Five tips for great parent-teacher conferences

Lay the groundwork
Conferences shouldn’t be the first time you communicate with parents. Make contact with them consistently about positive things beforehand, so there’s already a relationship. Send a survey to parents before conferences to find out what they want to talk about, or have students fill out self-evaluations and talk with the student about their responses as the first step to creating a plan to resolve a problem.

Accentuate the positive
Parents don’t want to hear a bunch of negatives about their child. While teachers must be honest when they have real concerns, it’s best to frame them in terms of working collaboratively to arrive at solutions rather than listing missed assignments and behavior problems. One way to send the message that you’re on the same team is to have parents sit next to you at a table instead of across from you at your desk.

Be specific
Instead of trying to cover everything, have a set idea of specific topics to talk about. That might mean a deep dive into the report card with all parents, or a different topic for each, depending on the needs of the child. In either case, have specific examples of student work to illustrate your point.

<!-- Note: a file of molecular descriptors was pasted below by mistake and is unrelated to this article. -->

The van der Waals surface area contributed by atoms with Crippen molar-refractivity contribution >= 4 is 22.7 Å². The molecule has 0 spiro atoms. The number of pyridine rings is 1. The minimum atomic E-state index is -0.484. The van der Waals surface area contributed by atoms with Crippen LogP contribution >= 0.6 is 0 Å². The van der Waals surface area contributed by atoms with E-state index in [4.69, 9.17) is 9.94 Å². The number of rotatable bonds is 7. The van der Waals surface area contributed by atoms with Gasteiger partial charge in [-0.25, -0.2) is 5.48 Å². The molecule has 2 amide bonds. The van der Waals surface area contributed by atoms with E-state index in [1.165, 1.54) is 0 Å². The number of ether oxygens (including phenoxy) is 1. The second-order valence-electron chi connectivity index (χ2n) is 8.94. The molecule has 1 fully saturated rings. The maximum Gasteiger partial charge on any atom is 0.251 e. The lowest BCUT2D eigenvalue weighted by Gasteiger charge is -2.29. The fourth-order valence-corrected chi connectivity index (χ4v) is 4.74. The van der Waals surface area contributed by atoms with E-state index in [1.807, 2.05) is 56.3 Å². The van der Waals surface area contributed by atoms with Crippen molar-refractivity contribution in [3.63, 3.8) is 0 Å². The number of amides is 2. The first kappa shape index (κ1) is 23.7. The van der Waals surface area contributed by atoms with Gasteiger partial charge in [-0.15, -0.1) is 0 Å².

Clarify, don’t mystify
Make sure parents have a clear grasp on the terminology. Avoid education-specific acronyms and jargon like “IEP,” “SLD,” and “malleable intelligence” unless you’re sure that parents will understand what you mean. Use conferences to dispel myths or misconceptions about education.

Follow up
Parent-teacher conferences are most effective if they’re not a one-off event, but instead part of a larger relationship with parents. Give parents tasks to complete with their child when they go home. Ask them to come up with goals for the school year together, or to take home student portfolios and write questions and comments for their children to continue the discussion.